"They’re using the same approach they always have, just now they have a new tool," says Shadi Hamid, Director of Research at the Brookings Center in Doha. "Liberals are tweeting and providing a certain narrative about the revolution. The Brotherhood realizes there’s a chance to push back, and say ‘Hi, we’re here too.’ They won’t leave the digital space solely to their competitors."

Perhaps because the English-language Twitter feed is engaging a largely skeptical audience, their online game has been one mostly played on defense. And for good reason, says analyst Michael Hanna of the Century Foundation. "There’s a lot to be defensive about — their internal authoritarianism, a lack of transparency regarding the source of their funds, their cozying up to hard-line Salafis," he says. "The list goes on."

Other critics point to worrying discrepancies and mismatched opaque strings of policy that blur just what those interests really are. Perhaps most notable is the Brotherhood’s stance toward women and Copts (the minority Christian population that makes up 5-10 percent of Egyptian society) in leadership roles. @Ikhwanweb recently tweeted, to much confusion, that the Brotherhood would accept and be open to nominating a Copt or female prime minister "if it was necessary." Just an hour before they tweeted they would "accept a woman, whether Muslim or Copt, if she’s elected by the people to be president."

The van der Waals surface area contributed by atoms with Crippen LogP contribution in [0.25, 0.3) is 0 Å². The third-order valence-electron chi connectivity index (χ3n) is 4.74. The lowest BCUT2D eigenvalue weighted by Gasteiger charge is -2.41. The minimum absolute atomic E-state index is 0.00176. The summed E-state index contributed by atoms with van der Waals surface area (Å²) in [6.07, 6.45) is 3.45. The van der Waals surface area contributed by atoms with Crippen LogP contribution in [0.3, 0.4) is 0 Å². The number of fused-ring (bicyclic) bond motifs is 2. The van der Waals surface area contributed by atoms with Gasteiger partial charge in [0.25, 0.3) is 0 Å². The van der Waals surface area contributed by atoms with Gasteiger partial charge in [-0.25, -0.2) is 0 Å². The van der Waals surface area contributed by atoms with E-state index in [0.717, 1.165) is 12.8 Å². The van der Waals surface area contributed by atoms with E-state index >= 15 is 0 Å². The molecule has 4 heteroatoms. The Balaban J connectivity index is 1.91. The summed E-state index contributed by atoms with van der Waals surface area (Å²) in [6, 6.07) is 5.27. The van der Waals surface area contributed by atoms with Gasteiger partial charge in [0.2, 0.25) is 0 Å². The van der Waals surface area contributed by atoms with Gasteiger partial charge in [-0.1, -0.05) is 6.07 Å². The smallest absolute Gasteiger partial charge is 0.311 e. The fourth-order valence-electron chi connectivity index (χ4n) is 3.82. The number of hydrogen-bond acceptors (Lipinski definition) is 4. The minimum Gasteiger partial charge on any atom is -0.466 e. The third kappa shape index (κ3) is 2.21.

"The president is different than the Prime Minister position," Malky clarifies in a fit of mental calisthenics over Twitter. "The Muslim Brotherhood is OK with woman or copt as prez IF elected by the people although, we won’t nominate either on a FJP ticket. Nominating is one thing and accepting if elected by majority or another party ticket is another," Malky direct-messages in a split-second. "Fahemtee? LOL." (Do you understand?)

That’s the thing. Not many do. Such confusion in laying out a complicated political program in 140-character snippets has led many tweeps to chide the group for not only failing to put forth a unified stance but instead producing a disingenuous Ikhwanonline ‘lite’ version for a Western audience.

Ed Husain, senior fellow at the Council on Foreign Relations, has been tweet-spatting daily with @Ikhwanweb after he ran a piece on his CFR blog "Is the Muslim Brotherhood Bribing Voters in Egypt?" Ikwhanweb promptly issued a response, to which Husain then responded. Husain calls Malky an archetypal spin-doctor, playing a game on Twitter from New York, far from the Egyptian streets.

"They put forward these people who are fluent in English, can argue well, and produce really nice quotes, but they’re not representative," Husain argues. "The Brotherhood’s backbone is deeply conservative. They’re playing a deceitful and dangerous game."